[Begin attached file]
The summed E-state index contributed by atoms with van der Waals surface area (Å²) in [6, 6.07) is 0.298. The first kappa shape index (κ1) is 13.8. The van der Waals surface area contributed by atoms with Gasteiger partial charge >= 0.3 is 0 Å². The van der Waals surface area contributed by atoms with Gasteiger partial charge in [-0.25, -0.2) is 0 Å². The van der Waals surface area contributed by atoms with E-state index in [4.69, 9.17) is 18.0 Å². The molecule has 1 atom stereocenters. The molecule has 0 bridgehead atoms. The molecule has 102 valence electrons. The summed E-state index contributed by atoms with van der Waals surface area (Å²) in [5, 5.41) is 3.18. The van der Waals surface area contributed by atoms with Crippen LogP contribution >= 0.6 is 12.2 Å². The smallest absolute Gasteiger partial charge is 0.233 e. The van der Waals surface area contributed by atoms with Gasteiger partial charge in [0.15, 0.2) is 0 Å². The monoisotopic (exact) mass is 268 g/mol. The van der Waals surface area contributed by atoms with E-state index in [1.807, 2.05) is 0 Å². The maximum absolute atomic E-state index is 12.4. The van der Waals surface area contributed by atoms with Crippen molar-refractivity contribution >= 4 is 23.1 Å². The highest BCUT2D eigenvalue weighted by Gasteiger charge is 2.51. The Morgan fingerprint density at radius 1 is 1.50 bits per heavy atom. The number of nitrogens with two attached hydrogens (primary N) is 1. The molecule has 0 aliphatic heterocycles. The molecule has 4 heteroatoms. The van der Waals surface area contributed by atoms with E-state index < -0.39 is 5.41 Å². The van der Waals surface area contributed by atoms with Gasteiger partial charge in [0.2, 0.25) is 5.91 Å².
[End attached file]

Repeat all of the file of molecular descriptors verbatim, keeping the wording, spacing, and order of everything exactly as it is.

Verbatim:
The summed E-state index contributed by atoms with van der Waals surface area (Å²) in [6, 6.07) is 0.298. The first kappa shape index (κ1) is 13.8. The van der Waals surface area contributed by atoms with Gasteiger partial charge >= 0.3 is 0 Å². The van der Waals surface area contributed by atoms with Gasteiger partial charge in [-0.25, -0.2) is 0 Å². The van der Waals surface area contributed by atoms with E-state index in [4.69, 9.17) is 18.0 Å². The molecule has 1 atom stereocenters. The molecule has 0 bridgehead atoms. The molecule has 102 valence electrons. The summed E-state index contributed by atoms with van der Waals surface area (Å²) in [5, 5.41) is 3.18. The van der Waals surface area contributed by atoms with Crippen LogP contribution >= 0.6 is 12.2 Å². The smallest absolute Gasteiger partial charge is 0.233 e. The van der Waals surface area contributed by atoms with Gasteiger partial charge in [0.15, 0.2) is 0 Å². The monoisotopic (exact) mass is 268 g/mol. The van der Waals surface area contributed by atoms with E-state index in [1.807, 2.05) is 0 Å². The maximum absolute atomic E-state index is 12.4. The van der Waals surface area contributed by atoms with Crippen molar-refractivity contribution >= 4 is 23.1 Å². The highest BCUT2D eigenvalue weighted by Gasteiger charge is 2.51. The Morgan fingerprint density at radius 1 is 1.50 bits per heavy atom. The number of nitrogens with two attached hydrogens (primary N) is 1. The molecule has 0 aliphatic heterocycles. The molecule has 4 heteroatoms. The van der Waals surface area contributed by atoms with E-state index < -0.39 is 5.41 Å². The van der Waals surface area contributed by atoms with Gasteiger partial charge in [0.2, 0.25) is 5.91 Å².